hen should you get rid of an old car? That is the question asked by an American company GoBankingRates.com in California. The company makes the case a person should finally ditch an old automobile when, "a consumer’s car maintenance costs...
hen should you get rid of an old car? That is the question asked by an American company GoBankingRates.com in California. The company makes the case a person should finally ditch an old automobile when, “a consumer’s car maintenance costs exceed 50 per cent of their vehicle’s present value, then it’s time to make a purchase.” The study goes on to cite a Wall Street Journal statistic on the cost of new vehicles and current financing rates, implying if the cost or repair exceeds the monthly payments on a new or leased vehicle, including interest payments, it’s time to send the vehicle to the scrap heap
Murray Voth of TACT has written about this issue in great depth in February of last year (http://www.ssgm.com/news/how-to-differentiate-yourself-in-this-industry/1001964794/). If you have forgotten that piece, read it again.
What the GoBankingRates.com study does not take into account is the depreciation cost of a new vehicle over time or buying out the remainder of the vehicle cost after a lease runs out; or the cost of leasing another new vehicle if one gets tired of the current one. When you start factoring in all of those cost, keeping that older vehicle on the road becomes, in reality, the less costly option.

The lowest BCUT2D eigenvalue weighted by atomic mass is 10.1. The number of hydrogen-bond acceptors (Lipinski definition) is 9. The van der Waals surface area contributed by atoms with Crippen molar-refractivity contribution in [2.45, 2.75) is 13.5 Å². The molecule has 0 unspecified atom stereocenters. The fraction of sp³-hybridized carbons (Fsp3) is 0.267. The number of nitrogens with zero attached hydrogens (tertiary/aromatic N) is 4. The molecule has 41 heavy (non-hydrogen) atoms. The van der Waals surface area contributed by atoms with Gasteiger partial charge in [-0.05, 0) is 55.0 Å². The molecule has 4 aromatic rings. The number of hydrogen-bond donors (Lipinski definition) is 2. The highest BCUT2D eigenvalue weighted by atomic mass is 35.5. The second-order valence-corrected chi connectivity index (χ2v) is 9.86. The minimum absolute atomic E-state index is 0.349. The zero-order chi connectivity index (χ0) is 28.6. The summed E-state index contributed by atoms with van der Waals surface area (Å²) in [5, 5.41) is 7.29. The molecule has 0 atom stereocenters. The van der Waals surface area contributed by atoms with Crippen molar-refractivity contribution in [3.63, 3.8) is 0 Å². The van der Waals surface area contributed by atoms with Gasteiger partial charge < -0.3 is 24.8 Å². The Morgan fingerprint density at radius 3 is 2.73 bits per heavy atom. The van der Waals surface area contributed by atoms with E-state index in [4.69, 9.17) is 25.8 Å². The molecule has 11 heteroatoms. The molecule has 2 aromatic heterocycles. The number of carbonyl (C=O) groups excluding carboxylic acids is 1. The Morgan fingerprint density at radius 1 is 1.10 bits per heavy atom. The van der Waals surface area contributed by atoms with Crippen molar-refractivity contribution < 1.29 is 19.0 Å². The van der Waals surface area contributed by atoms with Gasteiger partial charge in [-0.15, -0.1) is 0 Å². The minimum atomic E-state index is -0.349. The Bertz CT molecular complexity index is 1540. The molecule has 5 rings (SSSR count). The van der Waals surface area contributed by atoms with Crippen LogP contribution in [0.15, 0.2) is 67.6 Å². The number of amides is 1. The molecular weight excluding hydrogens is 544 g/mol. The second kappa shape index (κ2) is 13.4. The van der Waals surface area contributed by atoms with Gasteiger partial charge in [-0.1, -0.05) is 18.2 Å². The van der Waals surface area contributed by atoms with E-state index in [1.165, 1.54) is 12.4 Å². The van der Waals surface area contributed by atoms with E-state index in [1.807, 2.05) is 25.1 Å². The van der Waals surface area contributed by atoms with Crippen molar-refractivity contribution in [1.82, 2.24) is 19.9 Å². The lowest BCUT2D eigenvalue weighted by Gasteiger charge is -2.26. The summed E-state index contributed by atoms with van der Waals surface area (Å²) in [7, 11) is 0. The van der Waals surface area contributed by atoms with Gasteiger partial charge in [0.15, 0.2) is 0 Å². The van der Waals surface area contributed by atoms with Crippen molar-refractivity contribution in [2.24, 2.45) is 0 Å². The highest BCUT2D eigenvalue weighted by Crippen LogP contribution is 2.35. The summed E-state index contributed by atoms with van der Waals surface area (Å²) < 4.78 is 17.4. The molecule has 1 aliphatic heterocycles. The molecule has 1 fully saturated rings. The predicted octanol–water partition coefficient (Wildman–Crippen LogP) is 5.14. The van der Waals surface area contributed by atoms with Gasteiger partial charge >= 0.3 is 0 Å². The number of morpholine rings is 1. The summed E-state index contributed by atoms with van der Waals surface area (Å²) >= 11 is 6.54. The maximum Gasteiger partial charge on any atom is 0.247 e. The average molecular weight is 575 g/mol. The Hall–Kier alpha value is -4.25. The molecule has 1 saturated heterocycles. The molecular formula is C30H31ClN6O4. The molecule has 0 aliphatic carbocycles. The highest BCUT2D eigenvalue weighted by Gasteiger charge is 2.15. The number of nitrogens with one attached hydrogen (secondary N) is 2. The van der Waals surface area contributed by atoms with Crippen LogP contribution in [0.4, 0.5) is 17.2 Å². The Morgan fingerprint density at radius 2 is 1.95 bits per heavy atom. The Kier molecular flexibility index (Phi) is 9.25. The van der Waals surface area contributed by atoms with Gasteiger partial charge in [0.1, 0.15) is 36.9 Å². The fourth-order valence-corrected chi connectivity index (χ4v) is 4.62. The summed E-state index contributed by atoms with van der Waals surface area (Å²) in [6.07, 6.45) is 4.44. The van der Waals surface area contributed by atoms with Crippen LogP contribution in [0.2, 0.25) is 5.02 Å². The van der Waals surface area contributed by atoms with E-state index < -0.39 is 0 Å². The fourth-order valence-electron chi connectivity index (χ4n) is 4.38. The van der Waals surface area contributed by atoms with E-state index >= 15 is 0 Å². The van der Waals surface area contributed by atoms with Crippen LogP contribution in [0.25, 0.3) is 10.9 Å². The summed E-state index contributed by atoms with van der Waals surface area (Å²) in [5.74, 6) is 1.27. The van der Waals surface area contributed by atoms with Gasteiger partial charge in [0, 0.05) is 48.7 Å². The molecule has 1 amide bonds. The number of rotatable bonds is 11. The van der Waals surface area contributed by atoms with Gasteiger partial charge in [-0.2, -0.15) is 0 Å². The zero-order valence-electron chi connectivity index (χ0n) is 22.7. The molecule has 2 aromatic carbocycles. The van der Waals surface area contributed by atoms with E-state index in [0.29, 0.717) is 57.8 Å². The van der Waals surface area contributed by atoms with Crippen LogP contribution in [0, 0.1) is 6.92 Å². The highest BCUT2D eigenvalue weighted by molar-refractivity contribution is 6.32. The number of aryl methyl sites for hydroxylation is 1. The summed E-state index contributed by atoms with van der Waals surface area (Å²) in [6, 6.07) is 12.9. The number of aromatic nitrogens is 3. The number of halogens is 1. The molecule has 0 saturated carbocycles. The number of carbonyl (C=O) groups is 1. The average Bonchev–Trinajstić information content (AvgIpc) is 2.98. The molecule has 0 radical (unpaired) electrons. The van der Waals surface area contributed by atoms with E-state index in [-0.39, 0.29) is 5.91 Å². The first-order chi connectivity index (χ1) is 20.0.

What is often overlooked in this kind of debate is the reason people will abandon an older vehicle for a new one is they have often not maintained that vehicle well from the start. They skip oil changes, transmission inspections and regular fluid changes. They ignore small problems that can be fixed easily and inexpensively until they become something larger and more expensive; or they ignore problems altogether until those problems result in the car not starting one day. Others try to go cheap on the maintenance and repair work. They will only get some of the needed repairs done, putting off the rest; they will try to do the work themselves in a ham-fisted manner; they will demand that the cheapest, lowest-quality parts and fluids be used on the vehicle
What people fail to understand is regular maintenance will keep a vehicle on the road for a very long time. I saw one vehicle come into a shop with over one million kilometers and it ran with the precision of a Swiss watch. The shop’s technician told me its owner never once skipped an oil and fluid change, did all needed repairs and followed the maintenance schedule outlined in the owner’s manual religiously. If the technician found an issue or recommended some needed work, this owner never said no. When I asked this owner if he planned to get a new car, he said he could not see the reason why. His car had run for over 20 years without a problem and he did not see how he could save any money by getting a new vehicle.
He is right. Even with the low financing rates available today and the low cost of some new vehicles, it still is cheaper for this fellow to keep his 20-year-plus car on the road.